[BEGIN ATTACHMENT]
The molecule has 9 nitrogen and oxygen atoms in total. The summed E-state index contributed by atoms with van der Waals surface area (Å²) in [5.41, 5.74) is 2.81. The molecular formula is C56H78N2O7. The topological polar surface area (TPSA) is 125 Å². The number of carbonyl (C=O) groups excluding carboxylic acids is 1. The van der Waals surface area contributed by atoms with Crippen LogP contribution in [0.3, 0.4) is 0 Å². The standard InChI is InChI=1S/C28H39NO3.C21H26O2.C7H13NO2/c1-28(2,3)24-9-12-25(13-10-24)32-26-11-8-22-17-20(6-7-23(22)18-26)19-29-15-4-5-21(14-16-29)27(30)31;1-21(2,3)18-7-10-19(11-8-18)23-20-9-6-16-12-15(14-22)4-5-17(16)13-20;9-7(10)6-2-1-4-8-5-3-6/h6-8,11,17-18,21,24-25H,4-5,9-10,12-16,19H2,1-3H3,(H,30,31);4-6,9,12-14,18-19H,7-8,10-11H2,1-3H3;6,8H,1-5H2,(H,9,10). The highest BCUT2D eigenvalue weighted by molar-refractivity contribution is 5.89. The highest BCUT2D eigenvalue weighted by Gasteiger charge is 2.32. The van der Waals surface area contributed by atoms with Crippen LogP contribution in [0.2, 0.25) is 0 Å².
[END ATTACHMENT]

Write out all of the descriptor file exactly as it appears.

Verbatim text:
The molecule has 9 nitrogen and oxygen atoms in total. The summed E-state index contributed by atoms with van der Waals surface area (Å²) in [5.41, 5.74) is 2.81. The molecular formula is C56H78N2O7. The topological polar surface area (TPSA) is 125 Å². The number of carbonyl (C=O) groups excluding carboxylic acids is 1. The van der Waals surface area contributed by atoms with Crippen LogP contribution in [0.3, 0.4) is 0 Å². The standard InChI is InChI=1S/C28H39NO3.C21H26O2.C7H13NO2/c1-28(2,3)24-9-12-25(13-10-24)32-26-11-8-22-17-20(6-7-23(22)18-26)19-29-15-4-5-21(14-16-29)27(30)31;1-21(2,3)18-7-10-19(11-8-18)23-20-9-6-16-12-15(14-22)4-5-17(16)13-20;9-7(10)6-2-1-4-8-5-3-6/h6-8,11,17-18,21,24-25H,4-5,9-10,12-16,19H2,1-3H3,(H,30,31);4-6,9,12-14,18-19H,7-8,10-11H2,1-3H3;6,8H,1-5H2,(H,9,10). The highest BCUT2D eigenvalue weighted by molar-refractivity contribution is 5.89. The highest BCUT2D eigenvalue weighted by Gasteiger charge is 2.32. The van der Waals surface area contributed by atoms with Crippen LogP contribution in [0.2, 0.25) is 0 Å².